Franchisor 101: Court does pizza franchisor a favor | Lewitt Hackman

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A Texas appeals court upheld a lower court judgment in favor of Pizza Hut and its franchisee for allegations of alleged sexual assault by a delivery driver. The appeals court found that Pizza Hut was not responsible for the franchisee’s employee since Pizza Hut had no right to control the franchisee’s employment practices.

The Court of Appeal rejected plaintiff’s argument that the Franchise Agreements and Operations Manual, requiring franchisees to adhere to brand standards, established Pizza Hut’s control over the employment practices of franchisees. The court held that Pizza Hut’s requirement that its franchisee comply with the franchisor’s procedures did not constitute proof of control. Plaintiff has not proven that Pizza Hut controlled or had the right to control the franchisee’s hiring practices. Under the franchise agreement, the franchisee, not Pizza Hut, controlled the means, methods, and details of the standards of operation, including employment practices such as hiring, termination, and other actions. Staff.

The appeals court dismissed the plaintiff’s apparent agency claim because the plaintiff failed to provide supporting evidence. Ostensible agency occurs when the principal makes a representation that causes justifiable reliance resulting in harm. The plaintiff focused on the conduct of the franchisee, not the franchisor. And the use of a national brand in general advertising indicates a franchise and not an agency relationship, even if the franchisee’s local advertising has been approved by the franchisor.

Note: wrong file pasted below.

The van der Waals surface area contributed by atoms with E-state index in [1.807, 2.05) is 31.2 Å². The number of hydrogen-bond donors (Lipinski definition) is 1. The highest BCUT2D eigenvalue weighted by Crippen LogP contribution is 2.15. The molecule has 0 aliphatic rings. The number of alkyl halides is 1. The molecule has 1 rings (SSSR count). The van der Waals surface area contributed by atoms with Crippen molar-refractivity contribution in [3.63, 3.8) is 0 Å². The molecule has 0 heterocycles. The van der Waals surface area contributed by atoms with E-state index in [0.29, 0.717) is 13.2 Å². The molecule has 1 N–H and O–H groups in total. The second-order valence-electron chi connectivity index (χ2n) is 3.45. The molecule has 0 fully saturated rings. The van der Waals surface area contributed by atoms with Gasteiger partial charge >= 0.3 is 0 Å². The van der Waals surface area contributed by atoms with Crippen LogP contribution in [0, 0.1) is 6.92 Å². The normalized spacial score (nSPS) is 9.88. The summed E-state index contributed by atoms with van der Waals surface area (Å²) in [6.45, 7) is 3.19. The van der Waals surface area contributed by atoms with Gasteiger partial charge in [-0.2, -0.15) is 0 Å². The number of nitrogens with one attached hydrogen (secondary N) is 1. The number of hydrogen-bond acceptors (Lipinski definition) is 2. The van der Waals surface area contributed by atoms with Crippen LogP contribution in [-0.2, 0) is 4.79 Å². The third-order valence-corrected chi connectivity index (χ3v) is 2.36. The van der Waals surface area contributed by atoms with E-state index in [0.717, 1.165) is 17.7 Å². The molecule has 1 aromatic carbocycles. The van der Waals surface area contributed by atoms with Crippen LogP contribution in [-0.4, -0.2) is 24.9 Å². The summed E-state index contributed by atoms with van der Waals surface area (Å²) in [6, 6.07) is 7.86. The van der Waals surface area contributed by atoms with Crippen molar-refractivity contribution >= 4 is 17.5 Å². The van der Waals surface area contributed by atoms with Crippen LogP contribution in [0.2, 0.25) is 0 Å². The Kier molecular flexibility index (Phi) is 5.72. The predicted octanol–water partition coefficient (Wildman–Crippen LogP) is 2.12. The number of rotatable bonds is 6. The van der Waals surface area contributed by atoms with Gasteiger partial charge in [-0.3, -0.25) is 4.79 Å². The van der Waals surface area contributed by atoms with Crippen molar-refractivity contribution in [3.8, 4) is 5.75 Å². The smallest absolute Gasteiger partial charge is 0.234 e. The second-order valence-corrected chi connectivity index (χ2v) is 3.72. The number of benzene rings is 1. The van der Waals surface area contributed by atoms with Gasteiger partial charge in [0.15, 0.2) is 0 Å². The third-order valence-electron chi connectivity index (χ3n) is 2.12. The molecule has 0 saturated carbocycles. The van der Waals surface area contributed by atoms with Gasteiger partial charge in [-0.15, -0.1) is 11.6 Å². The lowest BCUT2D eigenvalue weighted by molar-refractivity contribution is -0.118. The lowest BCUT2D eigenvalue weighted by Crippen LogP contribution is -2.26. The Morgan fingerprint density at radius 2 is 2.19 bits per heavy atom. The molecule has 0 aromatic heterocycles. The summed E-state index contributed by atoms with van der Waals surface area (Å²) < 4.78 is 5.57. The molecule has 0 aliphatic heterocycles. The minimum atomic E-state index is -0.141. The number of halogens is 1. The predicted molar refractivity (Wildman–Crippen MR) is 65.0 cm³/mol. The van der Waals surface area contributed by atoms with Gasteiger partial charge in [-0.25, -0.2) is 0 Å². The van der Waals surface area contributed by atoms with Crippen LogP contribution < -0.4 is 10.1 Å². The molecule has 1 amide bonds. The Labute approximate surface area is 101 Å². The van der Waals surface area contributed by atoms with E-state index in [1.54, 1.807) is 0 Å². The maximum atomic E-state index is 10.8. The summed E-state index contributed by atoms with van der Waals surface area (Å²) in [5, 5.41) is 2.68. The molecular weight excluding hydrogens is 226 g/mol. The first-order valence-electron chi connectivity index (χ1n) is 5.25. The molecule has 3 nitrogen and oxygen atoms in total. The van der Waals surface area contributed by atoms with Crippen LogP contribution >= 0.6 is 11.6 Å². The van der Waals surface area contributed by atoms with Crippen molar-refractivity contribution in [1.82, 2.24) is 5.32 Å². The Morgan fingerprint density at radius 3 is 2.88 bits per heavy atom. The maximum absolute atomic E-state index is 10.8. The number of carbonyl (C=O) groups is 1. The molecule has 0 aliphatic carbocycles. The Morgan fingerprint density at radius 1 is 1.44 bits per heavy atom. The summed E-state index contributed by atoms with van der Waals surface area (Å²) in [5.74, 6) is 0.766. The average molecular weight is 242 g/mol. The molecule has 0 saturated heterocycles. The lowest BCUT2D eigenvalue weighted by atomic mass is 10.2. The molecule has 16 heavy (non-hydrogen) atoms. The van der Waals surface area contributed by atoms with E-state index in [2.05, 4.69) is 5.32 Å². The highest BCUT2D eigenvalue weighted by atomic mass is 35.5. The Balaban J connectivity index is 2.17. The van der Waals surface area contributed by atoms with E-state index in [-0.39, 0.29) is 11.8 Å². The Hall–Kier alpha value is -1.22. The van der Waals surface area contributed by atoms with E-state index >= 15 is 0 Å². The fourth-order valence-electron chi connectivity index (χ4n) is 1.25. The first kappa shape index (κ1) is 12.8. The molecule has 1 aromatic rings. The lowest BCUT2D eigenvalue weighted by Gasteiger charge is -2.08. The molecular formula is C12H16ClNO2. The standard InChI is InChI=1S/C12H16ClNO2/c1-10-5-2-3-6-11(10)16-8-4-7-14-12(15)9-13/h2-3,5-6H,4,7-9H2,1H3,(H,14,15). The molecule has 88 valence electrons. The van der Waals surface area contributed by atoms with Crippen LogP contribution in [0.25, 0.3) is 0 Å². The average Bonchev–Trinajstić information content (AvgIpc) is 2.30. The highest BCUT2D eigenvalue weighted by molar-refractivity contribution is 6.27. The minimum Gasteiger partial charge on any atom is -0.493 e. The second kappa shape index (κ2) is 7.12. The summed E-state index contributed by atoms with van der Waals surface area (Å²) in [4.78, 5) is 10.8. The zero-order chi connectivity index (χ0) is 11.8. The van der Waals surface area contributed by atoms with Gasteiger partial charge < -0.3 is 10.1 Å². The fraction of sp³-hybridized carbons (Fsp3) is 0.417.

Plaintiff’s gross negligence claim failed because there was no evidence that Pizza Hut hired the delivery driver, or that Pizza Hut knew the franchisee hired the driver. The plaintiff showed no dispute as to whether Pizza Hut had a real and subjective awareness of the risk involved, but proceeded nonetheless with a conscious disregard for rights, safety or well-being. third party, an element of gross negligence. Franchisors should consult with franchise counsel about existing franchise agreements, policies, manuals and training materials, in an attempt to reduce the risk of actual or perceived control over a franchise’s employment practices. franchise. Such a review can help franchisors defend against tort claims and alleged agency theories presented by customers or employees of franchised establishments.

Franchisors should consult with franchise counsel about existing franchise agreements, policies, manuals and training materials, in an attempt to reduce the risk of actual or perceived control over a franchise’s employment practices. franchise. Such a review can help franchisors defend against tort claims and alleged agency theories presented by customers or employees of franchised establishments.

See: Doe c. YUM! Marks, Inc.n° 01-19-00844-CV (Tex. App. November 4, 2021)

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